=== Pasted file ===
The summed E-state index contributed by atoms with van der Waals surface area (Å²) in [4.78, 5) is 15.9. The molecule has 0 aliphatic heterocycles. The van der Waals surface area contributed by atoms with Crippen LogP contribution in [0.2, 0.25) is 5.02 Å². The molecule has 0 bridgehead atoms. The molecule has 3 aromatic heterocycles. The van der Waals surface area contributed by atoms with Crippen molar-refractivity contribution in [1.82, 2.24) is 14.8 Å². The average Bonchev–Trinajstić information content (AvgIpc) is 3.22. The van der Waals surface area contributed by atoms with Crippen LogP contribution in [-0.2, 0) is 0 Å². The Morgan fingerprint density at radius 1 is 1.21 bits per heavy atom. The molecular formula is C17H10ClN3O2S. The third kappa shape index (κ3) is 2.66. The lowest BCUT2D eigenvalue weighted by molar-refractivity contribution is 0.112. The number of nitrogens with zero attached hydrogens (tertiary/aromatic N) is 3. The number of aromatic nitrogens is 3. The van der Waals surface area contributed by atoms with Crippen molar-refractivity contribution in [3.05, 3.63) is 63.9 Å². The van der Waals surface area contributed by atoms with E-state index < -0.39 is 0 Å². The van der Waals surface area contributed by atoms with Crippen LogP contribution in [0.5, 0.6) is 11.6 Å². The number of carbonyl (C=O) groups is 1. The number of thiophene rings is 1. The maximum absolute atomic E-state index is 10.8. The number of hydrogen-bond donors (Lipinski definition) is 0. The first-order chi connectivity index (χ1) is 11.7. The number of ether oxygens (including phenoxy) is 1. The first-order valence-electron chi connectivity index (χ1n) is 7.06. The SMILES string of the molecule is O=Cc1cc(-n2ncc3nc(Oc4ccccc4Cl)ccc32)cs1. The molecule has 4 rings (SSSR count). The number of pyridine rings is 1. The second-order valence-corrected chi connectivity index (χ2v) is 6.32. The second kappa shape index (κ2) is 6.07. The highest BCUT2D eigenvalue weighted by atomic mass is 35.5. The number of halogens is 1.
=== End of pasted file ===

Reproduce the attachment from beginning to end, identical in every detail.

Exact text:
The summed E-state index contributed by atoms with van der Waals surface area (Å²) in [4.78, 5) is 15.9. The molecule has 0 aliphatic heterocycles. The van der Waals surface area contributed by atoms with Crippen LogP contribution in [0.2, 0.25) is 5.02 Å². The molecule has 0 bridgehead atoms. The molecule has 3 aromatic heterocycles. The van der Waals surface area contributed by atoms with Crippen molar-refractivity contribution in [1.82, 2.24) is 14.8 Å². The average Bonchev–Trinajstić information content (AvgIpc) is 3.22. The van der Waals surface area contributed by atoms with Crippen LogP contribution in [-0.2, 0) is 0 Å². The Morgan fingerprint density at radius 1 is 1.21 bits per heavy atom. The molecular formula is C17H10ClN3O2S. The third kappa shape index (κ3) is 2.66. The lowest BCUT2D eigenvalue weighted by molar-refractivity contribution is 0.112. The number of nitrogens with zero attached hydrogens (tertiary/aromatic N) is 3. The number of aromatic nitrogens is 3. The van der Waals surface area contributed by atoms with Crippen molar-refractivity contribution in [3.05, 3.63) is 63.9 Å². The van der Waals surface area contributed by atoms with E-state index < -0.39 is 0 Å². The van der Waals surface area contributed by atoms with Crippen LogP contribution in [0.5, 0.6) is 11.6 Å². The number of carbonyl (C=O) groups is 1. The number of thiophene rings is 1. The maximum absolute atomic E-state index is 10.8. The number of hydrogen-bond donors (Lipinski definition) is 0. The first-order chi connectivity index (χ1) is 11.7. The number of ether oxygens (including phenoxy) is 1. The first-order valence-electron chi connectivity index (χ1n) is 7.06. The SMILES string of the molecule is O=Cc1cc(-n2ncc3nc(Oc4ccccc4Cl)ccc32)cs1. The molecule has 4 rings (SSSR count). The number of pyridine rings is 1. The second-order valence-corrected chi connectivity index (χ2v) is 6.32. The second kappa shape index (κ2) is 6.07. The highest BCUT2D eigenvalue weighted by atomic mass is 35.5. The number of halogens is 1.